Are you missing important data by misunderstanding conversion data in AdWords?

In this post, we’ll show you the 3 most common AdWords journeys and how the data you see in Google Analytics and Google AdWords conversion tracking might not be telling you the whole story.

Forbes Insights and Synchrony Financial conducted a survey of 250 retailers looking for an omnichannel shopping experience. Although this is a report into American buying cycles, there is a lot of similarity to that we would expect to see in the UK market.

According to their research, 46% of customers prefer to research online and then buy in store. This table also shows that 82% of customers do research online but only 36% of those will buy online.

research graph

The risk by not fully understanding your customers’ omnichannel journey is that you are judging 82% of your traffic with only 36% of the tracked results. Actually, this figure is probably a lot lower if you are using the default (use “Last click”) attribution model for tracking AdWords conversions. If this is the case, what you are tracking is still not showing you what you are expecting.

These are 3 example potential journeys of a customer researching and then purchasing a TV.

user journeys

User 1. Single Purchase Session

(Most commonly tracking method)
A single session from a search term results in a single session with a sale that is directly and singularly attributed to it.

What is reported –  this term [LCD TVs] spent £10, resulted in 10 clicks and generated 1 sale, so the calculated CPA would be £10 and the conversion rate would be 10%.

Cost of sale – £10.

User 2. Multi Session

The user starts researching to find the products that meet their requirements with a relatively simple query probably with a high cost per click. Once they found the product they wish to purchase they change to a price type search to find the best retailer, Finally at the end of their price / delivery / service comparison search they come back to their prefered brand with a brand search and then the purchase. Most companies will track the sale against this final term in the journey and ignore everything else.

last click

What is reported
(“Last click”  selected) – the keywords “Johns TV store” spent £5, generated 20 clicks and 1 sale. Conversion rate is 5% and CPA is £5.

What is not reported

[LCD TVs] spent £10 in this period (assume no other sales)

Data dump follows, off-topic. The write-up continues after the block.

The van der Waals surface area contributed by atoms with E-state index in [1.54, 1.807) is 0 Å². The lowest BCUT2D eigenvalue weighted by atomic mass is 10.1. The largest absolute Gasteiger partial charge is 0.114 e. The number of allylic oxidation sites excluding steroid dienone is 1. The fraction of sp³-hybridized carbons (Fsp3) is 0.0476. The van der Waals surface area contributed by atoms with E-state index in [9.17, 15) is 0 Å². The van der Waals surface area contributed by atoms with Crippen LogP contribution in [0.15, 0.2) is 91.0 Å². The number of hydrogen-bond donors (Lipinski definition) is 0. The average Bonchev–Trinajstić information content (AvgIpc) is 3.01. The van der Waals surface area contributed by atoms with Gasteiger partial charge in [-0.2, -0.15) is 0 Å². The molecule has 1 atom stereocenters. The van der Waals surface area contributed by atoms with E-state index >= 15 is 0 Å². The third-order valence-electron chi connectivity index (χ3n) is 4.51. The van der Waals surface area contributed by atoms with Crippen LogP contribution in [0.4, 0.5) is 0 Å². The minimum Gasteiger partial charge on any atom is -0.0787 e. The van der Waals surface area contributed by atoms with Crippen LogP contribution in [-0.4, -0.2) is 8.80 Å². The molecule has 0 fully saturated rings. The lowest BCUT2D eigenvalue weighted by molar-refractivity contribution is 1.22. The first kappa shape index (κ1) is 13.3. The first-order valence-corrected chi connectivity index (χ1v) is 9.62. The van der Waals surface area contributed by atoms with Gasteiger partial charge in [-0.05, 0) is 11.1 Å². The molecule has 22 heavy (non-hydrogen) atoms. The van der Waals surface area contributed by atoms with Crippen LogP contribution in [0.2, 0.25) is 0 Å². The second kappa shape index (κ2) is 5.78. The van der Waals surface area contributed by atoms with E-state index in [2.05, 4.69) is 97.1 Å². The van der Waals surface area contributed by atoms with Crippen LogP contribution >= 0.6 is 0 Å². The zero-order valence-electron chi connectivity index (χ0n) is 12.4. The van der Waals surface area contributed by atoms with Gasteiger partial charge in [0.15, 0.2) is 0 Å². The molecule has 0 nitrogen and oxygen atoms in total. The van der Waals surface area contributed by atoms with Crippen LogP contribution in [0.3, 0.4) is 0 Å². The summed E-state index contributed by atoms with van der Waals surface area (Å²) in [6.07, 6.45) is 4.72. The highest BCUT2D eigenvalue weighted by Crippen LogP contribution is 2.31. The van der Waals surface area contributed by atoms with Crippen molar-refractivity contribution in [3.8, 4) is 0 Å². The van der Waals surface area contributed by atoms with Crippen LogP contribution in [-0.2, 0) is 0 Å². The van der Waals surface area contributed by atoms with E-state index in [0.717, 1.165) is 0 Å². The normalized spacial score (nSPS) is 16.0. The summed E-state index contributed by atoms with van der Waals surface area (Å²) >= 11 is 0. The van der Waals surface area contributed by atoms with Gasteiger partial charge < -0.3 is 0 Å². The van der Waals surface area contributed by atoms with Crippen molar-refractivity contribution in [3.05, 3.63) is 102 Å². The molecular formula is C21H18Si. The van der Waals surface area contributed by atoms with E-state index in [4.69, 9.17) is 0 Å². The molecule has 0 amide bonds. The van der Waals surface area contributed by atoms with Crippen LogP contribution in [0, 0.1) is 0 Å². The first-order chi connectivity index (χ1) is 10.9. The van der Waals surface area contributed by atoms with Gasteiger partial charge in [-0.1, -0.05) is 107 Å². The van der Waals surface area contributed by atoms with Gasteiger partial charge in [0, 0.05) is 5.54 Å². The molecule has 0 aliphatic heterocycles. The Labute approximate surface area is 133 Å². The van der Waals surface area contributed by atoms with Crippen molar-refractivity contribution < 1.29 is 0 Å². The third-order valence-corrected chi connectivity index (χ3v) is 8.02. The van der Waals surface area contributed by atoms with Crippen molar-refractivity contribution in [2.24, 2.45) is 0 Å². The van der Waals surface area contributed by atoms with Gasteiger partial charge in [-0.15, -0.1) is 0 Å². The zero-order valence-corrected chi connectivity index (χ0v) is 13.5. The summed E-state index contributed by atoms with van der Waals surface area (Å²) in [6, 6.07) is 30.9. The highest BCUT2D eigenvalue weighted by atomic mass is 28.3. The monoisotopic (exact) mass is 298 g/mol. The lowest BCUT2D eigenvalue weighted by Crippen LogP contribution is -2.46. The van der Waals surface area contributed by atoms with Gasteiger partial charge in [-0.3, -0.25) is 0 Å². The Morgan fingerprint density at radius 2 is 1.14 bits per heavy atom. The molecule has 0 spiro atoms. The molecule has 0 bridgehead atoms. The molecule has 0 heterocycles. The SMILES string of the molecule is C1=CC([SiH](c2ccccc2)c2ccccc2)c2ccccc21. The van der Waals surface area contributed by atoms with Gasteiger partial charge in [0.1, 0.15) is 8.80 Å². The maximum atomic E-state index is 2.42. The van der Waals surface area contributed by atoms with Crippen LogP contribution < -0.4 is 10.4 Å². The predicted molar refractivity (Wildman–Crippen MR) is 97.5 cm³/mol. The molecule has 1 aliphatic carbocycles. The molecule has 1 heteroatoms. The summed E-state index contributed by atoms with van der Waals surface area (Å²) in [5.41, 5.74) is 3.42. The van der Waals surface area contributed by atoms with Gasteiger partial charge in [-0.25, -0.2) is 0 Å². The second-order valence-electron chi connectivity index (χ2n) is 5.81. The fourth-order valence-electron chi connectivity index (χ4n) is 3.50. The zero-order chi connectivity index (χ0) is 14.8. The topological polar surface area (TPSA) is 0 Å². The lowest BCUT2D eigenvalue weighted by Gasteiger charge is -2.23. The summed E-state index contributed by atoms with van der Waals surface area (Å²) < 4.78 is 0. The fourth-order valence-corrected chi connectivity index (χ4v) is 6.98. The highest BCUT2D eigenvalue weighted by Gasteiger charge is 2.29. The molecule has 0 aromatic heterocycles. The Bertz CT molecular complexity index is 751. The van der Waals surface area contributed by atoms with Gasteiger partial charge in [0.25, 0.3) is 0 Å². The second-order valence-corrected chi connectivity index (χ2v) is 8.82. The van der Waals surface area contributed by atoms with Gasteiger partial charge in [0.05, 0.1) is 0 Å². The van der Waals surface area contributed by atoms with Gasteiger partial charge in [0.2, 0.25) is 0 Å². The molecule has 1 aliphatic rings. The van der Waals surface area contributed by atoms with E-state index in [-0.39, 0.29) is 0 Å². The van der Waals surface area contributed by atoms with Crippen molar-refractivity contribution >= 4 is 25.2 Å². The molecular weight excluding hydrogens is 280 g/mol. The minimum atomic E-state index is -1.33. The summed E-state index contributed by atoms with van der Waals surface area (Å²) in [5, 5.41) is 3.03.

“JVC LT-32C LED TV” spent £5 in the same period  (assume no other sales)
“Johns TV store” spent £5 in the same period  (assume no other sales)

Actual cost of sale £20 vs reported CPA of £5.

What might be concluded

This is very common and if you are looking at data and having the conversation that all of your revenue comes from brand search and nothing else, this is probably affecting you. The keywords that are not attributed any revenue have budgets reduced or are paused. This affects bottom-line profit as future researching, educated customers don’t discover “Johns TV store” in their buying cycle.  Reducing the research spend could have a direct result on the bottom line total site revenue generation. Forbes estimate that around 36% of customers would follow this type of journey.

What you should do

Working with the Blue Thirst team, we can build different revenue attribution models that can more accurately allow you to assign and reword the steps of the buying cycle.

User 3. Multi Session Followed by Offline Conversion

What is reported – If you are not tracking store visits, then nothing is reported

[LCD TVs] spent £10 in this period (assume no other sales)
“JVC LT-32C LED TV” spent £5 in the same period  (assume no other sales)

£15 spend with no conversions.

What can be reported

What you should do

This type of reporting is not available in every account as there are some key requirements that you need to meet to get access to this data. Blue Thirst is a Google Premier partner that can guide you through the process and make your AdWords accounts smarter.

Contact us for more details to upgrade your PPC performance